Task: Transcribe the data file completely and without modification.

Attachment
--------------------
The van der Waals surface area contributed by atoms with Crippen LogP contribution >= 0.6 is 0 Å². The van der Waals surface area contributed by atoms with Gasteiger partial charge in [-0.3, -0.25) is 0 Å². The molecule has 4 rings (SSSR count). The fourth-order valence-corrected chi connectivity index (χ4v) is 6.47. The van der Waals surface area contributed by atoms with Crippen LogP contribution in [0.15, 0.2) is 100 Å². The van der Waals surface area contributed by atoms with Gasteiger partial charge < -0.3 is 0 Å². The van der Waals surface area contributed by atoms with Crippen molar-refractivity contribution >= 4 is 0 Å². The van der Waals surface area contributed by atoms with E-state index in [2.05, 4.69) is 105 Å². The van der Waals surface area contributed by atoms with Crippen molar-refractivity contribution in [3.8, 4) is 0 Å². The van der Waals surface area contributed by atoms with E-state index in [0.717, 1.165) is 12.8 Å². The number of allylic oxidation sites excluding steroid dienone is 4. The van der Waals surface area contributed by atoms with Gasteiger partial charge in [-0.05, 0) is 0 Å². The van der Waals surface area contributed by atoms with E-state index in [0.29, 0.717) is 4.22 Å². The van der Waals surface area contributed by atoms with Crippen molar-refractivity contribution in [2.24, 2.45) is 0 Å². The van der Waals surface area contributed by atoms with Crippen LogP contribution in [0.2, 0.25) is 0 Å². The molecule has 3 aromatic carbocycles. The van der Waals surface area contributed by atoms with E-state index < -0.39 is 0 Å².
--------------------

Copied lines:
The van der Waals surface area contributed by atoms with Crippen LogP contribution >= 0.6 is 0 Å². The van der Waals surface area contributed by atoms with Gasteiger partial charge in [-0.3, -0.25) is 0 Å². The molecule has 4 rings (SSSR count). The fourth-order valence-corrected chi connectivity index (χ4v) is 6.47. The van der Waals surface area contributed by atoms with Crippen LogP contribution in [0.15, 0.2) is 100 Å². The van der Waals surface area contributed by atoms with Gasteiger partial charge < -0.3 is 0 Å². The van der Waals surface area contributed by atoms with Crippen molar-refractivity contribution >= 4 is 0 Å². The van der Waals surface area contributed by atoms with E-state index in [2.05, 4.69) is 105 Å². The van der Waals surface area contributed by atoms with Crippen molar-refractivity contribution in [3.8, 4) is 0 Å². The van der Waals surface area contributed by atoms with E-state index in [0.717, 1.165) is 12.8 Å². The number of allylic oxidation sites excluding steroid dienone is 4. The van der Waals surface area contributed by atoms with Gasteiger partial charge in [-0.05, 0) is 0 Å². The van der Waals surface area contributed by atoms with E-state index in [0.29, 0.717) is 4.22 Å². The van der Waals surface area contributed by atoms with Crippen molar-refractivity contribution in [2.24, 2.45) is 0 Å². The van der Waals surface area contributed by atoms with Crippen LogP contribution in [0.2, 0.25) is 0 Å². The molecule has 3 aromatic carbocycles. The van der Waals surface area contributed by atoms with E-state index < -0.39 is 0 Å².